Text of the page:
Standing on the floating dock and looking down through about eight feet of water at the bottom where they’re swimming, I am sure that the catfish are laughing at me. As best as I can judge, the three that are wriggling past my hot-dog-baited hook are about as long as my forearm. They must know that I find them delicious, they might be able to tell from my expression that I was picturing them fried up with a side of tartar sauce and a cold beer, and they may also have heard from around that I am a terrible fisherman. Those frolicking fish probably know they are safe.
I had quit fishing for about twenty years purely out of frustration from sometime in my boyhood until my late twenties, when I met my wife and began going to Lake Martin on the weekends with her family. The frustration that had caused me to give up fishing was based largely on the fact that I had never caught a fish. Never. Until one day – I was in my early thirties at this time – out of a mixture of boredom and curiosity, I snuck into my brother-in-law’s ample tackle box and “borrowed” a sizeable purple lure that looked kind of like an octopus . . . I’ll go down to the pier while no one is down there and cast out for a while— then I’ll put the expensive-looking lure back without saying anything, no one would know the difference. And what do you think happened? I caught a beautiful catfish! A big one! I had to call everyone down there, I didn’t have a choice, it wasn’t like I could throw it back and tell everyone later . . . not when they all knew that I had never caught a fish. The first thing my brother-in-law asked was, of course: “What’d you use to catch that thing?” Shit! I had to fess up. He wasn’t mad at me for using his lure without asking, and it was pretty easy to get it back out of the catfish’s mouth before we threw his big slimy butt back into the water. (Since I had never caught a fish, I also didn’t know how to clean one . . .)
Back in the present, I am standing on the floating pier and his bottom-feeding cousins are robbing my bait. If I’ve caught a fish since that big cat eight years ago, I can’t remember it. But that doesn’t take the joy out of fishing at the lake. When we aren’t swimming, chatting under the shade trees near the waterside or piling onto the pontoon boat for a “big boat ride,” as the kids call it, I spend a little time each day casting out, usually in the direction of the “stinky fish tree,” the stump from one of the sunken Christmas trees that sticks up out of the water like a buoy so we don’t run over them with the boat— yet over and over, nothing comes back but a hook. And sometimes not even that, but it’s still pretty relaxing. I don’t even mind the prolonged insult of having to walk out after the water levels drop, through the sodden red mud to those bare trees, to retrieve the lures they stole from me over the summer. Those trees are, after all, an integral part of my defense as to why I never catch any fish: if the trees were farther out, I insist, far enough out to stay covered by water all year, then the fish would hatch and grow there year-round, but since they aren’t covered by water all year, the fish that hatch in them don’t have time to grow to a size worth catching. So the whole problem is the placement of those trees . . . I know this is a lie, but it makes me feel better to see it that way.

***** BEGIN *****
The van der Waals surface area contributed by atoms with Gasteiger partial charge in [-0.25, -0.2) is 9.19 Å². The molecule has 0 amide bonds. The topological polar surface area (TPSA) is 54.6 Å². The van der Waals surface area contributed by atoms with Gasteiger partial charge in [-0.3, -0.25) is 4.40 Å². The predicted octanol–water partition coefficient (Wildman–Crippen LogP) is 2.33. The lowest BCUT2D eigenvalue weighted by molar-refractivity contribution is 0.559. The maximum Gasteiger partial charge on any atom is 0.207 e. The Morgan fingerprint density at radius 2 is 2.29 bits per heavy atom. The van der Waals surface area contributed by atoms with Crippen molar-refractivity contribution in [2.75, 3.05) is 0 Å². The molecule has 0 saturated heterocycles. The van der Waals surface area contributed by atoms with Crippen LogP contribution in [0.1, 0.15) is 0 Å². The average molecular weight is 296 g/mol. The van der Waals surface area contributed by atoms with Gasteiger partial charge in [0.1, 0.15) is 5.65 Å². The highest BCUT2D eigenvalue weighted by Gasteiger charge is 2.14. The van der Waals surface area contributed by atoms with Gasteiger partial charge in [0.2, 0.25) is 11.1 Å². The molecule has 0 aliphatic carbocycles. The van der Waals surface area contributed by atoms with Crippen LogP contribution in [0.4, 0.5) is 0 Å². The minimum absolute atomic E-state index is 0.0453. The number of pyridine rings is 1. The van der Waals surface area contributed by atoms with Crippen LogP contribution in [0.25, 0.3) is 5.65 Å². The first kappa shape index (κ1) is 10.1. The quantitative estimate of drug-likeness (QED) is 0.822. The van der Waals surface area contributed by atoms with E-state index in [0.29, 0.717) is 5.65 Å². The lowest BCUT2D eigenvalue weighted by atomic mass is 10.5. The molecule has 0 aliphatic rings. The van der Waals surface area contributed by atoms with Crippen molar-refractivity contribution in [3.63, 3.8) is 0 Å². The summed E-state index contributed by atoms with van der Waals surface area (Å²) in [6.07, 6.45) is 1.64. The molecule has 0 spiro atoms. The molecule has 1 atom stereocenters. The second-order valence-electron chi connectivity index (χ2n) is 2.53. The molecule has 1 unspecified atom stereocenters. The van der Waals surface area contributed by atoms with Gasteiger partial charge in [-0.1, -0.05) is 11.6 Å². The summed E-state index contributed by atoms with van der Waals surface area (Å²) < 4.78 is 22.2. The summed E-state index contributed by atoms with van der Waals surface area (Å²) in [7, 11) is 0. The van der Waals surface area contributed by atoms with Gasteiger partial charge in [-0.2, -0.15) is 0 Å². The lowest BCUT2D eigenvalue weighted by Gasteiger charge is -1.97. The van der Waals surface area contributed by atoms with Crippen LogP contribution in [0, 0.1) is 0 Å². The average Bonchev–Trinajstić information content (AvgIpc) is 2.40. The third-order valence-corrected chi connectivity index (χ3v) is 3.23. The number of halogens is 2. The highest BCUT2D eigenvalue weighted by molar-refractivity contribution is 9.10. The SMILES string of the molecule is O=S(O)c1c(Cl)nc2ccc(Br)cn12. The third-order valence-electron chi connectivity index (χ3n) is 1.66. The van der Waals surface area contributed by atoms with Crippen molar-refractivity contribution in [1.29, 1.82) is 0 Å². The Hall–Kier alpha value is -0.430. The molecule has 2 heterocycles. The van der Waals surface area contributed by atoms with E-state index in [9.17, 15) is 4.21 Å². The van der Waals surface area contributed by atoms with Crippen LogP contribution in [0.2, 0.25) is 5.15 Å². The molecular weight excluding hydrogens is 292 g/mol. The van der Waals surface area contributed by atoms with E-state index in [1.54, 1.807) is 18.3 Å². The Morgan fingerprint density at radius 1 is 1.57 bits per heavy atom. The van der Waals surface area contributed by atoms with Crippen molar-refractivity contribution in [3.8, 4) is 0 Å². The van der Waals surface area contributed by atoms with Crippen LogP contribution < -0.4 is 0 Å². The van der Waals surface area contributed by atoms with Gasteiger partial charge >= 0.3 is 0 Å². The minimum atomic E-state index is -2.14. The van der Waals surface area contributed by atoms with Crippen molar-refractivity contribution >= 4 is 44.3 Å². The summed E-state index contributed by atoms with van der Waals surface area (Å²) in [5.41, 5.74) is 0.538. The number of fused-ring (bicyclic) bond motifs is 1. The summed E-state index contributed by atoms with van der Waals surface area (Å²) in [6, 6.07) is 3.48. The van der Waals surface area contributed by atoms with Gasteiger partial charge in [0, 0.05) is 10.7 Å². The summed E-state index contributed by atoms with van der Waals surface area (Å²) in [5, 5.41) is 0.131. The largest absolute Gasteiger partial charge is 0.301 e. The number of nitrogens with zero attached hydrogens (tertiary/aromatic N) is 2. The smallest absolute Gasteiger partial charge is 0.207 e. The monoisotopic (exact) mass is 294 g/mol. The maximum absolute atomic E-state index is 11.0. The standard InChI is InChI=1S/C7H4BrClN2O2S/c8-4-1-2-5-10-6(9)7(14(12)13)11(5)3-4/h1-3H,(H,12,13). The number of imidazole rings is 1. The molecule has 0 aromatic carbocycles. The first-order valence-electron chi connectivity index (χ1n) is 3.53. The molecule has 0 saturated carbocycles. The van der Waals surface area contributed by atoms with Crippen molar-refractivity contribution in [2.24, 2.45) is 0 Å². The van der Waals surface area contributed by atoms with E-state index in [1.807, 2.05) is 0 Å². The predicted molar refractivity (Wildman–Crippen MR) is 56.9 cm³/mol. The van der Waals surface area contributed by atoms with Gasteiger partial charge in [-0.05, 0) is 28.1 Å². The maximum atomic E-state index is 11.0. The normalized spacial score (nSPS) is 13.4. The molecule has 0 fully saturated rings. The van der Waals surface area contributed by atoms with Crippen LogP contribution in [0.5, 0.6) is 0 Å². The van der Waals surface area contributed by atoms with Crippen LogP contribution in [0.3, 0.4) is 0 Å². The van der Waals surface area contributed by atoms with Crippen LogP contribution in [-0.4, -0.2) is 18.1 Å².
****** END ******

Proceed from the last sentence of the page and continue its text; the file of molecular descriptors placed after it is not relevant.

Growing up, I didn’t have any place like this to go and fish. We would go fishing every once in a while in some stocked pond my dad would somehow find on a back road just out of town, but I was too small back then to do much more than reel in an empty hook that my dad had baited and cast for me. My family used to go to Panama City Beach for one week every summer, but the beach, with all its tourist-trap white sand messiness, isn’t the lake. For all the years that we went to beach, we never went fishing down there, and I think I had been to Lake Martin, the man-made lake in eastern Alabama where my in-laws’ place is, once or twice maybe. (One girl I dated in high school, her family had great big lake place, but her rich parents saw to it that we didn’t date long.) My family stayed in town most of the summer, and on weekends we were usually either doing chores or helping my dad with the yard work he did as his side business. The closest thing that I had to anything like the lake was playing in the neighborhood ditch, trying to catch tadpoles.
I haven’t let my late-starter status stop me, though. My well-meaning relatives see me trying to become a real boy and they’re very supportive. I get Bass Pro Shop gift cards for my birthday sometimes, which as I’m opening them are accompanied by sheepish, half-apologetic comments, like “I thought you might want to get yourself some fishing stuff . . . since you seem to enjoy it now.” And when I make yet another trudge up the hill, back into the house, after yet another fruitless hour or two on the pier, someone inevitably asks me the very kindly question that everyone already knows the answer to: “Did you catch anything?”
Even though I’m not quite there yet, I am fast learner, and I’ve done a fine job of disciplining myself into developing the necessary skills involved in this Deep Southern feat of multi-tasking: sitting in the sun, drinking Miller High Life, and casting out in an attempt at snagging that fish that wandered too close to our pier looking for his dinner. I was already pretty good at sitting around and drinking beer, of course, but it’s third thing that I haven’t quite mastered yet.